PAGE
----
Using Attribution Models To Optimize Your Bidding Strategy
Like cleaning the house, sometimes managing and optimizing your AdWords account feels like it never ends. While that’s somewhat true, there comes a point after weeks, months or even years that your AdWords campaigns are optimized and you’re starting to reap the rewards of your effort.
It’s extremely rare these days to start an AdWords campaign and have it perform profitably right off the bat. In fact, it has been many years since I’ve created an AdWords campaign that wasn’t a poor performer the day it started. In fact, I expect every basic (just keywords, ads and bids, nothing else) AdWords campaign I create to perform poorly because I don’t consider a basic AdWords campaign optimized at all.
The first goal I have when starting a campaign is to get it to break-even point. This should be done without delay and can usually be achieved by adjusting bids. The next step(s) is to optimize the campaign to bring it over the line and start squeezing every bit of performance out of it that I can and bringing it into the profitability zone. This stage is remarkably easy once you know the basics of optimization.
The AdWords help Center is an invaluable resource jam packed full of optimization tips to help incrementally improve your campaign performance. However, there are 4 main areas/pillars of optimization that I would consider the “low hanging fruit”. These are, in no particular order:
- I'm constantly surprised at how many top of page ads I see that don’t use AdWords extensions. You should consider extensions mandatory. While some extensions may not apply to your specific type of business, there are some that can benefit any type of business advertising on AdWords. Especially sitelink extensions and callout extensions. My fellow TC Rakesh recently published a great article on the importance of callout extensions here, it’s a great read. I cannot stress the importance of extensions enough and if you manage an AdWords account, you should consider a campaign without extensions like an ad without a call to action… incomplete.
WHAT TO EXPECT – Up to a 100%-200% improvement in CTR and up to a 50% reduction in CPC costs due to improved QS.
- Negative Keywords. No doubt you’re aware of this one but this is such a neglected requirement that it’s important to reiterate. My colleagues in the TC program have already posted some amazing articles on this very topic this week so I won’t delve too deep (Thanks @Neha Gupta @Jon_Gritton and @Kim_Clink ). Just be aware that negatives can make or break a campaign and the work here is never done.
WHAT TO EXPECT – Incremental improvements in CTR of up to 100% over time depending on volume.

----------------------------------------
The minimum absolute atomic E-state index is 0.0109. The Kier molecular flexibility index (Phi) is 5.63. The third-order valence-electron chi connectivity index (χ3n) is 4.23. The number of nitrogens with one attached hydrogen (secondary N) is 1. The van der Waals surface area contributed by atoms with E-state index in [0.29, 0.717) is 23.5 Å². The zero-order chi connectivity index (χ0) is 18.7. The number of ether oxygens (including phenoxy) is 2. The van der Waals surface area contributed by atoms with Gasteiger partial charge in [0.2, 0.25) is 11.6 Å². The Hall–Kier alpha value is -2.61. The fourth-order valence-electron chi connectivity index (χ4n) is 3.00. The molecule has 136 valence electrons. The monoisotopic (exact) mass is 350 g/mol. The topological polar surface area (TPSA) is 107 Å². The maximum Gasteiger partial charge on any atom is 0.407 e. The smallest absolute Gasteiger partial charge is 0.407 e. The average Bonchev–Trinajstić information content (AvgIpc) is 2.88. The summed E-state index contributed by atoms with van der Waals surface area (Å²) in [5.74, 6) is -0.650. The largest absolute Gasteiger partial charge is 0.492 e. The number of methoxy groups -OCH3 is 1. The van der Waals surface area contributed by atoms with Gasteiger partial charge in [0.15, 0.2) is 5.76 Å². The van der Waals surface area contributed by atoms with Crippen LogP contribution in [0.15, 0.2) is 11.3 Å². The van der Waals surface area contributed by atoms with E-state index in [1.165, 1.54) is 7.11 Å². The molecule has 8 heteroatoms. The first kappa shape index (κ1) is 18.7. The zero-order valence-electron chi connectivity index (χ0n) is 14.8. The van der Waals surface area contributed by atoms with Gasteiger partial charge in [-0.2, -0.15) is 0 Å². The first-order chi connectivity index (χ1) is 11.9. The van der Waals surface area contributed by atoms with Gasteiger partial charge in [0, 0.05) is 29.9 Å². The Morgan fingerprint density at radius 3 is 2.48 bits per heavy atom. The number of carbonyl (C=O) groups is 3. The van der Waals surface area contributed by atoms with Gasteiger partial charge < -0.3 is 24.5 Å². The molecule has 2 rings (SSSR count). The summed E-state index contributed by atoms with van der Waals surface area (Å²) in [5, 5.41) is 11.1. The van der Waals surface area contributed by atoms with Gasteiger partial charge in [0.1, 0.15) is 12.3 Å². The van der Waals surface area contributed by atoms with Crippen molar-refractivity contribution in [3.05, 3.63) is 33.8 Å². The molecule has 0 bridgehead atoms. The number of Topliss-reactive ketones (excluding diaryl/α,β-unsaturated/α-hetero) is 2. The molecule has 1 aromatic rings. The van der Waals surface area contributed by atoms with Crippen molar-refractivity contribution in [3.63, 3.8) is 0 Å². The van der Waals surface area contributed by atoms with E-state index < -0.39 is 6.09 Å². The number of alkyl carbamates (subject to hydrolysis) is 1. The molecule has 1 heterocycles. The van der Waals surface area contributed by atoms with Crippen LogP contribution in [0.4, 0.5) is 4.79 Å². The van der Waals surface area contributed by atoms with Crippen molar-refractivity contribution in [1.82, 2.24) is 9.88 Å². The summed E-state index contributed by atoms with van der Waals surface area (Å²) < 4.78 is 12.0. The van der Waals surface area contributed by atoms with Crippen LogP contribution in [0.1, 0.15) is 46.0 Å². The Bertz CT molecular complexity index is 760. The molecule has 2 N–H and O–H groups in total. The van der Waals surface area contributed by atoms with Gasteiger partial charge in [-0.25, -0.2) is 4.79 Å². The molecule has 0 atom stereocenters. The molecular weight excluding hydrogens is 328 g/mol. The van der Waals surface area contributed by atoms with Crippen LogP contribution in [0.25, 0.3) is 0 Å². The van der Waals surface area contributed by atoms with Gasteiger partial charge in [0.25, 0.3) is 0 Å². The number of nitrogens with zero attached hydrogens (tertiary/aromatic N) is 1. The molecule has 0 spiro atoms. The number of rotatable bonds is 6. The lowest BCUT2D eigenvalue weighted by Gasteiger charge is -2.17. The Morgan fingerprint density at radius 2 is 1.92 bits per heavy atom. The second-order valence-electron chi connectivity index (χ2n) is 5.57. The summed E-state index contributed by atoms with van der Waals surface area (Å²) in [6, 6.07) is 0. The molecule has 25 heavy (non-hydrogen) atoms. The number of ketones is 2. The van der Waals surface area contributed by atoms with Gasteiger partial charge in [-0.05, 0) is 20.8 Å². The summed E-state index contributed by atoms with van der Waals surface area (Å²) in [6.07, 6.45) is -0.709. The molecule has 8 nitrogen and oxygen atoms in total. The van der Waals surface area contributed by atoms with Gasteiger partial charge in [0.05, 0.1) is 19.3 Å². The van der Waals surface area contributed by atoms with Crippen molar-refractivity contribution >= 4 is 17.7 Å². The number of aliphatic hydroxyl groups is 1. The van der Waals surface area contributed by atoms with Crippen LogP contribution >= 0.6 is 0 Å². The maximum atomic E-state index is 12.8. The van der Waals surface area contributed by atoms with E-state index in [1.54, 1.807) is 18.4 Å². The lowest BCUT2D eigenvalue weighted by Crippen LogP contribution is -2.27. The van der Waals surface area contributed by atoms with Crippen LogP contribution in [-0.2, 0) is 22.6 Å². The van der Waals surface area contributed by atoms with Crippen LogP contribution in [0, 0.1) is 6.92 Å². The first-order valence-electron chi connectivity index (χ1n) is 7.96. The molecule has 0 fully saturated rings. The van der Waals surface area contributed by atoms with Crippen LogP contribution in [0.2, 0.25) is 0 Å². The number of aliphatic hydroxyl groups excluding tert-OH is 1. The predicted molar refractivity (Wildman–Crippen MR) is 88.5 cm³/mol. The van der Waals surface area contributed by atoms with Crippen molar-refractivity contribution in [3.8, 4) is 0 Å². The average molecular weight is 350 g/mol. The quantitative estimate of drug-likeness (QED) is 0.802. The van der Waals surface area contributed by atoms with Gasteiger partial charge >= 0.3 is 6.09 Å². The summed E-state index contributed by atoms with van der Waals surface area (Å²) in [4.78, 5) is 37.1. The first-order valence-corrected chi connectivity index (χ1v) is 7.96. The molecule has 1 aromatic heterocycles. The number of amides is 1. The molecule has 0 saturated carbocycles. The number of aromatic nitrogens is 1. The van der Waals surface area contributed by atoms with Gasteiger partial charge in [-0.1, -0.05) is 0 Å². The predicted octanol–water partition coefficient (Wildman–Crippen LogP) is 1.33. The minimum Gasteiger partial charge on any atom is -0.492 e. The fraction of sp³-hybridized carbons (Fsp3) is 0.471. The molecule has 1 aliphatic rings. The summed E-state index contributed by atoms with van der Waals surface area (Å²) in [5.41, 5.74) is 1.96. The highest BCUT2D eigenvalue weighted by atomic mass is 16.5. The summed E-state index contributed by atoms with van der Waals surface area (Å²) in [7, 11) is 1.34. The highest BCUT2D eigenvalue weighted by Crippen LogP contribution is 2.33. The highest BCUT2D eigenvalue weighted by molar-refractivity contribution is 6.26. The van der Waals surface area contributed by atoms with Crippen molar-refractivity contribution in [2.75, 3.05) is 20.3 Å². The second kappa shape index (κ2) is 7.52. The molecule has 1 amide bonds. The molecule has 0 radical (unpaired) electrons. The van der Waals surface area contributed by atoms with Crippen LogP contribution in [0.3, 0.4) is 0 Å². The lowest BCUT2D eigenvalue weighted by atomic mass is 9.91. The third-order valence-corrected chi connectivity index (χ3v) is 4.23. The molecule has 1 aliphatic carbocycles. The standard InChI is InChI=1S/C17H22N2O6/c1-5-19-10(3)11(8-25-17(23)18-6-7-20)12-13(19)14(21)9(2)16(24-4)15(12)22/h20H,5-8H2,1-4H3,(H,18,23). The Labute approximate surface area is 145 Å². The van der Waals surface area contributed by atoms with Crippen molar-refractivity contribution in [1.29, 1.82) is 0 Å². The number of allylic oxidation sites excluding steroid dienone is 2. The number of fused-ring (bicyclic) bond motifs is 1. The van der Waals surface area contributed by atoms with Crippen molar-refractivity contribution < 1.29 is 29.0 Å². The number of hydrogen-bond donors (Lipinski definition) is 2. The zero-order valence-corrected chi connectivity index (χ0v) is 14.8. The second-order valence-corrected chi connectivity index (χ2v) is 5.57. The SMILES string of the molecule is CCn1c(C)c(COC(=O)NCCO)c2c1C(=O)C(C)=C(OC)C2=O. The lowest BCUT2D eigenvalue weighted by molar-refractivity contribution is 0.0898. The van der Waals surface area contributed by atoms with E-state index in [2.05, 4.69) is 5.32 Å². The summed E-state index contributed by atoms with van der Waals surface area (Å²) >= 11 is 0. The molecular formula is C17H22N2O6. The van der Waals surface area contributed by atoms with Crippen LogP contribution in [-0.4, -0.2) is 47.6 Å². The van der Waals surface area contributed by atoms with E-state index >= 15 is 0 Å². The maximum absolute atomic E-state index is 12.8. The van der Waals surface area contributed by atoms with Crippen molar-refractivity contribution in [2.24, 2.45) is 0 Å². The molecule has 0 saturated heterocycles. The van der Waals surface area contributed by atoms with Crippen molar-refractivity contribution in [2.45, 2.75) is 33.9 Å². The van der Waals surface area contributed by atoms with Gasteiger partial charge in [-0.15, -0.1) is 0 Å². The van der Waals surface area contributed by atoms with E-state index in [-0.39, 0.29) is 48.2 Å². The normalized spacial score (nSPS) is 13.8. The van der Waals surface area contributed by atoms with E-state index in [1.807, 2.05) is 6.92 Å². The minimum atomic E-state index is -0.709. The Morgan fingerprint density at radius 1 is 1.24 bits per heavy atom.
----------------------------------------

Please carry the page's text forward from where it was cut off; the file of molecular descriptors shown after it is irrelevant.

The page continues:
- Ad Text. Don’t set it and forget it and NEVER assume that the ad that you have is the best performing ad. Creating custom ad text (coupled with custom sitelinks and callouts) for each keyword or tightly themed group of keywords can be time consuming but the cost to reward ratio in terms of the effort put in is sky high. You can see some great articles on this by @Deepak_V in this series here with some additional tips from @ScottyD here.
WHAT TO EXPECT – Improvements of up to 500% in your CTR and a reduction in your CPCs all the way down to $0.01.
In most campaigns, doing nothing more than what was outlined above in the first 3 pillars can bring your account into the “profit zone”. However, it’s in the 4th pillar that the wheat is separated from the chafe. Once your AdWords account is linked to your Google Analytics account, all sorts of magic is possible. While there are countless additional optimization opportunities made available from GA, I want to focus on my favourite and the one that has improved my client’s performance the most. That’s the free attribution modelling tool available to all Google Analytics and Google AdWords advertisers.
While the attribution modelling tool is available inside the AdWords UI, I’ll be using the GA UI here to demonstrate its power.
First of all, what exactly is the attribution modelling tool and how can it benefit your AdWords campaigns? As usual, the Help Center puts it better than I ever could:
“Assign credit for sales and conversions to touchpoints in conversion paths.
An attribution model is the rule, or set of rules, that determines how credit for sales and conversions is assigned to touchpoints in conversion paths. For example, the Last Interaction model in Google Analytics assigns 100% credit to the final touchpoints (i.e., clicks) that immediately precede sales or conversions. In contrast, the First Interaction model assigns 100% credit to touchpoints that initiate conversion paths.
You can use the Model Comparison Tool to compare how different attribution models impact the valuation of your marketing channels. In the tool, the calculated Conversion Value (and the number of conversions) for each of your marketing channels will vary according to the attribution model used. A channel that predominantly initiates conversion paths will have a higher Conversion Value according to the First Interaction attribution model than it would according to the Last Interaction attribution model.”